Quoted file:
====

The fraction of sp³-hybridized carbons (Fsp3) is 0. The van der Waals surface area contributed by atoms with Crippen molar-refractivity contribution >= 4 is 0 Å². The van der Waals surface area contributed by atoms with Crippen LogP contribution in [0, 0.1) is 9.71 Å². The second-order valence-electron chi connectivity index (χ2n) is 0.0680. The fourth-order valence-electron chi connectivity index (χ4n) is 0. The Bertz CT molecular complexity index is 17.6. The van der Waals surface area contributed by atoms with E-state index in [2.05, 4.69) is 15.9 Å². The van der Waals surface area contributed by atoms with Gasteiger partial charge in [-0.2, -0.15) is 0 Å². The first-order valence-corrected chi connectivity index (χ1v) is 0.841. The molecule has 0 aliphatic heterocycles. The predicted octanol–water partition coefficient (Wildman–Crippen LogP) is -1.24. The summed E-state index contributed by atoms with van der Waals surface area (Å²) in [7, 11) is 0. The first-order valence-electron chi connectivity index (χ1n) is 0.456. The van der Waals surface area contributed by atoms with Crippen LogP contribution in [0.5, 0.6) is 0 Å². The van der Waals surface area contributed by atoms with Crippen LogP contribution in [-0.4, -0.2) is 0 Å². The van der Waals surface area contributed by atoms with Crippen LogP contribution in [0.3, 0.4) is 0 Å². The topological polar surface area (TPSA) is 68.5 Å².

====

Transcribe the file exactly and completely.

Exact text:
The fraction of sp³-hybridized carbons (Fsp3) is 0. The van der Waals surface area contributed by atoms with Crippen molar-refractivity contribution >= 4 is 0 Å². The van der Waals surface area contributed by atoms with Crippen LogP contribution in [0, 0.1) is 9.71 Å². The second-order valence-electron chi connectivity index (χ2n) is 0.0680. The fourth-order valence-electron chi connectivity index (χ4n) is 0. The Bertz CT molecular complexity index is 17.6. The van der Waals surface area contributed by atoms with E-state index in [2.05, 4.69) is 15.9 Å². The van der Waals surface area contributed by atoms with Gasteiger partial charge in [-0.2, -0.15) is 0 Å². The first-order valence-corrected chi connectivity index (χ1v) is 0.841. The molecule has 0 aliphatic heterocycles. The predicted octanol–water partition coefficient (Wildman–Crippen LogP) is -1.24. The summed E-state index contributed by atoms with van der Waals surface area (Å²) in [7, 11) is 0. The first-order valence-electron chi connectivity index (χ1n) is 0.456. The van der Waals surface area contributed by atoms with Crippen LogP contribution in [0.5, 0.6) is 0 Å². The van der Waals surface area contributed by atoms with Crippen LogP contribution in [-0.4, -0.2) is 0 Å². The van der Waals surface area contributed by atoms with Crippen LogP contribution in [0.3, 0.4) is 0 Å². The topological polar surface area (TPSA) is 68.5 Å².